With these assurances, the Prophet was able to carry on with his task of spreading Islam and calling people to God. He also received instructions on how to refute the slanders and lies the unbelievers were spreading about him personally.

    Say, “I am forbidden to worship the gods whom you invoke besides God.” Say, “I will not yield to your wishes, for then I would have strayed and become misguided.” Say, “I have received the veritable truth from my Lord, yet you refuse to believe it. I do not have what you urge me to give you; judgment is entirely up to God only. He declares the truth and He is the best of arbiters.” (56–57)

    Indeed, one cannot help but feel sympathy and admiration for the Prophet for the patience and strength of character with which he faced his staunch detractors. One could also feel that Muhammad was displaying genuine and true leadership qualities in wishing for

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    his people the same guidance, honor, and well-being he was wish- ing for himself. He is instructed to make it clear to his people: “Say, ‘Were I capable of giving you what you urge me to give, matters between me and you would have been settled once and for all, but God is best aware of the evil-doers’” (58). With this calm, persistent, and persuasive approach, the Prophet continued to execute his uni- versal mission.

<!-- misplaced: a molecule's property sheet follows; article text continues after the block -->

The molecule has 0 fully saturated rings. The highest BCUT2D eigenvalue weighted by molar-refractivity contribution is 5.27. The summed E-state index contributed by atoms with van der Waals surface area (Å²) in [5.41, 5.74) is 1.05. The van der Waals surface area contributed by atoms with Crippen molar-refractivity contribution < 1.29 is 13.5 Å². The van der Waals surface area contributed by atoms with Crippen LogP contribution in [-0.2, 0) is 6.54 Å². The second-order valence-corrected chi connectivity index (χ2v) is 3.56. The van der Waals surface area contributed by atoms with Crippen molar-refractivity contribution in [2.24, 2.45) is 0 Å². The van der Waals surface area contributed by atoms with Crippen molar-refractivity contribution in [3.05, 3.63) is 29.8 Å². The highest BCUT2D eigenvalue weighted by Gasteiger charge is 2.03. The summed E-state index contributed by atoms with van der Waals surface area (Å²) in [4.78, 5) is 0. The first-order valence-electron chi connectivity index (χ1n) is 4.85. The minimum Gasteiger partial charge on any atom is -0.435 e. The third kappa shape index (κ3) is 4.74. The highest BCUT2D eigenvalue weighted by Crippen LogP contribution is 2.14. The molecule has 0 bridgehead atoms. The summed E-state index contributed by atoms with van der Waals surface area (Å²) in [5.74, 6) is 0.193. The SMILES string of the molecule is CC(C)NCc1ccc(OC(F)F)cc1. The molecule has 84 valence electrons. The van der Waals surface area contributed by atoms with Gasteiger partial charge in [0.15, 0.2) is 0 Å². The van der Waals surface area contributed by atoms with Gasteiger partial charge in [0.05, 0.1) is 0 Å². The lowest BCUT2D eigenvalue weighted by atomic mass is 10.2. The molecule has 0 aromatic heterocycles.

A close and careful reading of this surah, its assertions, and instruc- tive exhortations, has led me to ask: What more could miracles do to convince people of God’s existence and power? If all the miracles cited in this surah are compared with the positive and rational argu- ments and reasoning put forward in it, they cannot be more per- suasive. Let us read, as an example, the following passage:

    He [God] has the keys [of knowledge] to all that is unknown; none knows them but He. He knows all that is on land and all that is in the sea, and every tree leaf that falls is known to Him. Every seed [growing] in the deepest recesses of the ground and every soft or hard element is recorded in a perspicuous Book. (59)

    The unknown, which mainly includes things and events in the future, but a great deal of the present and the past as well, is totally obscured from our view, although fully accessible and exposed to God Almighty. One meets other people every day, works with them, and talks to them about all manner of things. Nevertheless, what do we really know about one another’s personalities or what goes on in one another’s minds?